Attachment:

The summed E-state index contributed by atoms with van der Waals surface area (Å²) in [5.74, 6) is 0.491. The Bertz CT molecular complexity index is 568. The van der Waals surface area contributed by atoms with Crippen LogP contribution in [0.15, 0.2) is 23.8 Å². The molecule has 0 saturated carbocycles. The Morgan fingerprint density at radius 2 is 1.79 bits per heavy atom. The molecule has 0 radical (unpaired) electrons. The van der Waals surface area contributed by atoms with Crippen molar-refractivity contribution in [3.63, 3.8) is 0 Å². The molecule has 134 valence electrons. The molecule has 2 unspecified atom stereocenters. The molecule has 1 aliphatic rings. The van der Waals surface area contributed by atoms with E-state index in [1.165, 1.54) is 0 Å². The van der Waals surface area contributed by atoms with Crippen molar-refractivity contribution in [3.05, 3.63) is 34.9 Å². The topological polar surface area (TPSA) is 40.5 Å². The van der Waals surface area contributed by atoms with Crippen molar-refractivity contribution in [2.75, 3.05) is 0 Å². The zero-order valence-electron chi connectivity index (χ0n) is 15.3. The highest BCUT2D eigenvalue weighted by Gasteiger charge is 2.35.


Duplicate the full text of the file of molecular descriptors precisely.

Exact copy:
The summed E-state index contributed by atoms with van der Waals surface area (Å²) in [5.74, 6) is 0.491. The Bertz CT molecular complexity index is 568. The van der Waals surface area contributed by atoms with Crippen LogP contribution in [0.15, 0.2) is 23.8 Å². The molecule has 0 saturated carbocycles. The Morgan fingerprint density at radius 2 is 1.79 bits per heavy atom. The molecule has 0 radical (unpaired) electrons. The van der Waals surface area contributed by atoms with Crippen molar-refractivity contribution in [3.63, 3.8) is 0 Å². The molecule has 134 valence electrons. The molecule has 2 unspecified atom stereocenters. The molecule has 1 aliphatic rings. The van der Waals surface area contributed by atoms with E-state index in [1.165, 1.54) is 0 Å². The van der Waals surface area contributed by atoms with Crippen molar-refractivity contribution in [3.05, 3.63) is 34.9 Å². The topological polar surface area (TPSA) is 40.5 Å². The van der Waals surface area contributed by atoms with Crippen molar-refractivity contribution in [2.75, 3.05) is 0 Å². The zero-order valence-electron chi connectivity index (χ0n) is 15.3. The highest BCUT2D eigenvalue weighted by Gasteiger charge is 2.35.